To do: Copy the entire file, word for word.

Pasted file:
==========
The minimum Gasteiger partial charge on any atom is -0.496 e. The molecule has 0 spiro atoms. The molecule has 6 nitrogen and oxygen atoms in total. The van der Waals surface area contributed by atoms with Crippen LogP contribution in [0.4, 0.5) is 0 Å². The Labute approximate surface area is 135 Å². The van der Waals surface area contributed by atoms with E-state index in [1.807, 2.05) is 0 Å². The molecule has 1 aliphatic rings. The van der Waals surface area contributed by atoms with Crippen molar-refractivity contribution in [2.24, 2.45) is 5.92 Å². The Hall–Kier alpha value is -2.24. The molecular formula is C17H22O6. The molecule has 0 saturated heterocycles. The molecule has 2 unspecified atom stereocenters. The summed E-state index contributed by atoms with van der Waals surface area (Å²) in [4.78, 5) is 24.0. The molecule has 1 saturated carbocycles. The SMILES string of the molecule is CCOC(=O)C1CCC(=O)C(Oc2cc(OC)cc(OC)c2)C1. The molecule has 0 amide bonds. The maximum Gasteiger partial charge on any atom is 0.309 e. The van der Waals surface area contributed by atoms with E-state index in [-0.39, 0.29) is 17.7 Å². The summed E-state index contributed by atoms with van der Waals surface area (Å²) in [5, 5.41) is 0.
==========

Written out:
The minimum Gasteiger partial charge on any atom is -0.496 e. The molecule has 0 spiro atoms. The molecule has 6 nitrogen and oxygen atoms in total. The van der Waals surface area contributed by atoms with Crippen LogP contribution in [0.4, 0.5) is 0 Å². The Labute approximate surface area is 135 Å². The van der Waals surface area contributed by atoms with E-state index in [1.807, 2.05) is 0 Å². The molecule has 1 aliphatic rings. The van der Waals surface area contributed by atoms with Crippen molar-refractivity contribution in [2.24, 2.45) is 5.92 Å². The Hall–Kier alpha value is -2.24. The molecular formula is C17H22O6. The molecule has 0 saturated heterocycles. The molecule has 2 unspecified atom stereocenters. The summed E-state index contributed by atoms with van der Waals surface area (Å²) in [4.78, 5) is 24.0. The molecule has 1 saturated carbocycles. The SMILES string of the molecule is CCOC(=O)C1CCC(=O)C(Oc2cc(OC)cc(OC)c2)C1. The molecule has 0 amide bonds. The maximum Gasteiger partial charge on any atom is 0.309 e. The van der Waals surface area contributed by atoms with E-state index in [-0.39, 0.29) is 17.7 Å². The summed E-state index contributed by atoms with van der Waals surface area (Å²) in [5, 5.41) is 0.